Why Europe Still Needs Nuclear Deterrence
Imants Lieģis, Linas Linkevičius, Janusz Onyszkiewicz
RIGA/VILNIUS/WARSAW – In recent months, we have joined discussions led by former United States Senator Sam Nunn, former British Minister of Defense Lord Desmond Browne, and others to find a way to reduce nuclear weapons in Europe. Although we fully endorse the aim of working towards a world free of nuclear arms, we firmly believe that NATO must remain a nuclear alliance so long as these weapons continue to exist around the world.
At NATO’s summit in Chicago this month, determining the appropriate mix of conventional, nuclear, and missile-defense capabilities to ensure a reliable level of nuclear deterrence will undoubtedly be an important item on the agenda. But, even before those discussions take place, it is abundantly clear that there are a number of powerful reasons for maintaining NATO’s current mix of capabilities, including the presence of US nuclear weapons in Europe.
For starters, there remains an overwhelming disparity between the US and Russia on non-strategic nuclear weapons in Europe, with roughly 200 for the former and an estimated 2,000 for the latter. Every effort must be made to reduce these numbers, but only by reciprocal measures.
Indeed, there are serious doubts that unilateral withdrawals by NATO would encourage Russian President Vladimir Putin to review his country’s deepening reliance on nuclear deterrence. Given that our countries are very close to Russia’s deployed nuclear arsenal, an increasing nuclear disparity between NATO and Russia resulting from NATO reductions would be of paramount concern to our fellow citizens.
That ongoing disparity should and must remain a concern for NATO as a whole. Let us not forget that, only a few years ago, Russia and Belarus conducted joint military exercises according to a scenario that included a nuclear attack on Poland.
Second, it seems unlikely that there will be much progress in talks with Russia on reducing tactical nuclear weapons in the near future, and certainly not until after November’s presidential election in the US. We regret this. Our countries welcomed the ratification in 2011 of the New START agreement between the US and Russia – a positive outcome of US President Barack Obama’s policy towards Russia of reducing strategic nuclear weapons, and we hope that there will be no backtracking on this treaty.
But the fact is that there is no follow-on process in sight to make good on this goal. Moreover, missile-defense cooperation has stalled over fundamental differences in political approaches, and Putin has indicated that he will not attend the NATO-Russia summit in Chicago.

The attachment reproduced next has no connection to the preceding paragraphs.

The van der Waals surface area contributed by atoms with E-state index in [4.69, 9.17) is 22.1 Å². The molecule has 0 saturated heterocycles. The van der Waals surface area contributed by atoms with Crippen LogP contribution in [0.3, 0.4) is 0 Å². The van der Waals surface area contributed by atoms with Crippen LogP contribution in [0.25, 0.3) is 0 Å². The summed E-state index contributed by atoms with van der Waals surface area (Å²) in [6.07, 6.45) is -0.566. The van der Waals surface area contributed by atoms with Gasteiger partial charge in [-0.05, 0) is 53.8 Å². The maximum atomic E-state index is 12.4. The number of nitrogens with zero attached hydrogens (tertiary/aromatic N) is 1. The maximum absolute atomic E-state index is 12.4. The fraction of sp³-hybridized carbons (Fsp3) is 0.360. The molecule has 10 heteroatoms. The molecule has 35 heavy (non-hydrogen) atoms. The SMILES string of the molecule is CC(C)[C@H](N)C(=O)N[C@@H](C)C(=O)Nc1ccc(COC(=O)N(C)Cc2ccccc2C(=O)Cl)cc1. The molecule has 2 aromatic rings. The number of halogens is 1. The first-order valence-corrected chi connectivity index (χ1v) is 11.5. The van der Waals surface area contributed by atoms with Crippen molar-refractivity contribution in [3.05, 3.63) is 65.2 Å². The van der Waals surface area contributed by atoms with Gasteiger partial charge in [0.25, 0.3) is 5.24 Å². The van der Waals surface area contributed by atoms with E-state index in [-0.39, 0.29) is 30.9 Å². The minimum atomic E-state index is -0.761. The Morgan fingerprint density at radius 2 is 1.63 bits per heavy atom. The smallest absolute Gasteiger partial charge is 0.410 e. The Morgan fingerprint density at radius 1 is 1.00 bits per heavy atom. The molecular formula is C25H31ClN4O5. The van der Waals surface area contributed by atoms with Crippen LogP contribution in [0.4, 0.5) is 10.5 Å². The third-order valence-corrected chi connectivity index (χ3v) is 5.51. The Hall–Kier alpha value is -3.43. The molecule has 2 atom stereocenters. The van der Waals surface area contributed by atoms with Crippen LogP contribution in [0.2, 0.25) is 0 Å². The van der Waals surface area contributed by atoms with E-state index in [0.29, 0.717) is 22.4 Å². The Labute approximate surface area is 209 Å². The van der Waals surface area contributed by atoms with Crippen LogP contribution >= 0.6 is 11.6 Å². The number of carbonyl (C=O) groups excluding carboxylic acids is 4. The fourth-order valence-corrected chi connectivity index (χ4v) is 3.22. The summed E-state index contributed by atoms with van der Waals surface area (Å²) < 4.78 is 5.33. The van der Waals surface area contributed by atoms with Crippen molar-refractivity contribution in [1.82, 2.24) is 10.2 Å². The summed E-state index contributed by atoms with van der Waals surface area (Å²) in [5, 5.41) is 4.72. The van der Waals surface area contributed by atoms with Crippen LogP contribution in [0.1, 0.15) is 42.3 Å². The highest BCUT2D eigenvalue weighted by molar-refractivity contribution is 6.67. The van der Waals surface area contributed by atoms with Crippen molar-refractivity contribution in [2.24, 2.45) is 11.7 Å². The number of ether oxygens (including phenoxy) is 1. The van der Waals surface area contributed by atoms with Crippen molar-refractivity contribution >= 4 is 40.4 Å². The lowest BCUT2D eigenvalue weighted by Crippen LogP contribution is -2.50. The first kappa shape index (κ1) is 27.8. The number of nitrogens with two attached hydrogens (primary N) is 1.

Nunn has rightly pointed out that US/NATO and Russian threat perceptions will never completely overlap. Yet a great number of the threats facing the two sides are increasingly shared and can often best be confronted together. For this reason, we need to continue to engage our Russian partners with patience, transparency, and a view to enhancing mutual trust and confidence.
Finally, reducing the presence of US tactical nuclear weapons in Europe would add to the concerns expressed by many European leaders about America’s long-term commitments to the continent. Thanks to US leadership, Poland, Latvia, Lithuania, and other European countries have enjoyed historically unsurpassed security since joining NATO, but that security should not be taken for granted.
All of the NATO allies must understand that the global security landscape is changing. Cyber threats and energy security have come to the fore. The situation in the Asia-Pacific region requires moving US troops who were once based in Europe to Australia. But we believe that the ongoing reductions of US conventional forces in Europe should not yet be compounded by any possible reduction in America’s nuclear capabilities there. This would weaken the transatlantic link that is essential for Europe’s security and NATO’s cohesion.
Nuclear disarmament needs to remain high on NATO’s agenda, but new and creative approaches are needed if disarmament is to enhance, rather than undermine, the Allies’ security. Only those approaches that ensure reciprocity, transparency, cohesion, and undiminished security for all of NATO’s members have a chance at success.
Published 22 May 2012